• A woman prays alone in Blessed Sacrament Catholic Church on Palm Sunday amid the COVID-19 outbreak in Worcester, Massachusetts, April 5, 2020, photo by Brian Snyder/Reuters

    Profs: The Important Role of Faith-Based Organizations in the Context of COVID-19

    Apr 16, 2020

    Maintaining social and spiritual connections in the midst of COVID-19 are not the only challenges facing communities of faith. Prof. Kathryn Pitkin Derose and Pardee RAND Practitioner in Residence Michael Mata say congregations play critical roles in providing social services within communities.

  • A teacher at a desk with a tablet and a laptop, photo by FluxFactory/Getty Images

    Student Explores What Digital Materials Teachers Use

    Apr 16, 2020

    Digital materials for lesson planning and instruction are becoming an increasingly important resource for teachers. Ashley Woo (cohort '18) and RAND colleagues surveyed English language arts, mathematics, and science teachers across the United States for insights on which materials they use and what they consider barriers to use.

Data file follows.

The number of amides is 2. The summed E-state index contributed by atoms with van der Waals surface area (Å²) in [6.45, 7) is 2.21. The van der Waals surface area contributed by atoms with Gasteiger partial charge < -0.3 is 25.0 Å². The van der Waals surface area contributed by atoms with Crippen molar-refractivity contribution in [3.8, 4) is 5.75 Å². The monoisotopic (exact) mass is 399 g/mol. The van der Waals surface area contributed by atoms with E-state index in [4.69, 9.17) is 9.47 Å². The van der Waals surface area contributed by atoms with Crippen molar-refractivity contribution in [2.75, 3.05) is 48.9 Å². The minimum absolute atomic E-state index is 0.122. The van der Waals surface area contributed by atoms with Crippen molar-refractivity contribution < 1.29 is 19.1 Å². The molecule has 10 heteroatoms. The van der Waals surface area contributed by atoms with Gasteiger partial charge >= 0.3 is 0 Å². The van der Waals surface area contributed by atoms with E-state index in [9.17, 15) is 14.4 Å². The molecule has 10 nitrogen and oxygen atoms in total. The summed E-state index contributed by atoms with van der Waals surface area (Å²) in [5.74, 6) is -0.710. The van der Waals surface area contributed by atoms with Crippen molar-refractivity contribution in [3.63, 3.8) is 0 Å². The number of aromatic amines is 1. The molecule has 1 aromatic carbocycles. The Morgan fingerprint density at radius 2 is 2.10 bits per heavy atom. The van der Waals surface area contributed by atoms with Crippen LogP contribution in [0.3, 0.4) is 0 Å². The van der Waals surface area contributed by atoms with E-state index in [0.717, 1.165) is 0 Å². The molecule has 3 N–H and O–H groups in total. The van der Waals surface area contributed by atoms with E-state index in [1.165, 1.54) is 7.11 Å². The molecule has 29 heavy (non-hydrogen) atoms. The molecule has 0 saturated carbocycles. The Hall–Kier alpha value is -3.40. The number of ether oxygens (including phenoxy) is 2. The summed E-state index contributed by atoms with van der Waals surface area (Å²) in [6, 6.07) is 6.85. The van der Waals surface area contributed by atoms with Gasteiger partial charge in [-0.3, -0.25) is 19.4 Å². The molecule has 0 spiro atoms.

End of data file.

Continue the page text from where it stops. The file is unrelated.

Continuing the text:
• Laid-off white-collar employee taking his office supplies with him, photo by Ty/Adobe Stock

    WSJ Quotes Alum on White-Collar Unemployment

    Apr 14, 2020

    Julia Pollak (cohort '12), a labor economist for ZipRecruiter, explains why few are safe from the second round of coronavirus layoffs: “Any company that had been planning to open a second location, that hired an architect, an office designer, and contractor—they’re not opening that location this year and those people now won’t have jobs."

  • Project Shares COVID-19 Resources for LAUSD Families

    Apr 14, 2020

    The Los Angeles Unified School District (LAUSD) faces numerous challenges because of the COVID-19 pandemic. Pardee RAND is partnering with the district and Pepperdine University to share information about a wide variety of community resources available to parents and students.

  • Multi-ethnic group of women, photo by andresr/Getty Images

    Alum: COVID-19 Offers Chance to Study the Impact of Sex and Gender